Facing a difficult situation?
Updated: Oct 22, 2021
Description: Endless advice tells us how to face difficult situations, but God is rarely mentioned. In tough times, it’s helpful to know how Jesus coped.
Be comforted. Facing difficulties is something we all share. The biggest difference is how we do the facing.
There’s endless advice in just about every media telling us how to face difficult situations. Some of this advice is doubtlessly top-notch. It affirms our value as individuals, tells us how to be assertive, gives handy tips, and so on. Too often though, there’s one glaring omission. God isn’t mentioned.
Jesus had to face life and death difficulties
Jesus himself was no stranger to difficult situations. One of the most difficult came in Gethsemane shortly before Judas arrived to betray him. He said, ‘My soul is overwhelmed with sorrow to the point of death’ (Matthew 26.38). Luke 22.44 adds, ‘his sweat was like drops of blood falling to the ground.’ He knew he was facing a truly terrifying situation. Yet he didn’t run away or give in to fear. He prayed.
Crucially, Jesus wasn’t praying just because he was facing an extreme situation. We need only check the number of times the Bible tells us that he went off by himself to pray. Prayer was his powerhouse. It nourished his relationship with his Father and attested to his Father’s will. A sure example and definite clue for us.
The disciples act differently
The disciples' behaviour in Gethsemane contrasts sharply. For some time, Jesus had been preparing them for events that were about to unfold. The Gospels say that he’d told them several times that he was going to suffer and be killed. On this night – when darkness was about to reign – the disciples were ‘exhausted from sorrow’ (Luke 22.45). They fell asleep despite Jesus alerting them to the need to pray for the courage to withstand temptation.
The consequences became clear. When the hour came for Jesus to face his ultimate trial, intense prayer had given him comfort and the fortitude needed to complete his vital mission. The disciples hadn’t stayed awake. They hadn’t prayed. When their trial came, they fled in fear.
What about us?
Few of us will ever be called upon to face anything like the situation Jesus faced, however traumatic our current difficulties may seem. But it’s no use pretending: terrible things continue to happen, day in, day out. When Moses was speaking to his people as they were about to enter the Promised Land, he said of the Lord, ‘He is your shield and helper and your glorious sword’ (Deuteronomy 33.29). This may have a hollow ring given the ordeals that life throws at us, so it might be helpful to explore Moses’ words a little deeper.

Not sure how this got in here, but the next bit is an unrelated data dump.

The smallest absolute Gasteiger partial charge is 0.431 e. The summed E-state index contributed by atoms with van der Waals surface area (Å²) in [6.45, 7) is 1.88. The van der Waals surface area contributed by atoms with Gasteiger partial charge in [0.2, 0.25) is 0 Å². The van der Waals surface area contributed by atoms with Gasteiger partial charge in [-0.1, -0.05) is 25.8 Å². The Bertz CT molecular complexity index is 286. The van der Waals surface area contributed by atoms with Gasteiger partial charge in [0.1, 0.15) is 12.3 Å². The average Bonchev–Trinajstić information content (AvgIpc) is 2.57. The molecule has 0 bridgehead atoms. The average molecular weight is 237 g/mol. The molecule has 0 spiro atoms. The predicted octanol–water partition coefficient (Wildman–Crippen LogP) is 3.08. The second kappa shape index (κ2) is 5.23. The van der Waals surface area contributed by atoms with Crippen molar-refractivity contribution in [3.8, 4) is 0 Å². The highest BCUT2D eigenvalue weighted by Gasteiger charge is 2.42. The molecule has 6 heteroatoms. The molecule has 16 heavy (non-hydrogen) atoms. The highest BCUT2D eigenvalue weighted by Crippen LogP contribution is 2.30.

Jesus himself wasn’t shielded from crucifixion in the sense that the cross and all his troubles vanished. But he was shielded nonetheless. Prayer provided that shield. Through prayer, he was able to share his deep anguish. Through prayer, he could feel the reassurance of God’s presence. He knew without an atom of doubt that God was with him. His unshakeable relationship with his Father gave him the support, encouragement and comfort he needed.
It can be the same for us. We can be shielded from feeling alone, unguided, vulnerable, worried, and be filled with confidence that – no matter the situation – God is in control; that his will, will be done. Importantly, Jesus nourished his relationship with his Father all the time. He didn’t neglect prayer until faced with a crisis – and neither should we. However, this is definitely not to say that God wouldn’t welcome cries for help from people who have rarely, if ever, prayed. We have only to think of Jesus’ parables about wandering sheep and the temporarily lost second son. The key point is that, by praying, we’ll increasingly understand that God wants to be our shield; that he will help; that he will slice through our difficulties.
But what if we still feel helpless; feel that nothing’s happening? What if we fear that God isn’t listening? Perhaps we should remember that even in utter distress, Jesus saw the bigger picture and was obedient. He trusted that his Father’s actions would be for the best. If we have doubts, maybe we should look back and remind ourselves of the countless ways in which God has been gracious to us in the past.
One last thought
Our power is limited, God’s isn’t. He can do anything. What we can’t see, he can. His sights are always set on our best interests – not necessarily on what we want or expect. This means that he can make a way where there is no way. Sometimes all it takes is the humility to ask for help and the faith to trust in God.
Unless otherwise stated, Scripture quotations taken from the Holy Bible, New International Version® Anglicized, NIV® Copyright © 1979, 1984, 2011 by Biblica, Inc.®Used by permission. All rights reserved worldwide.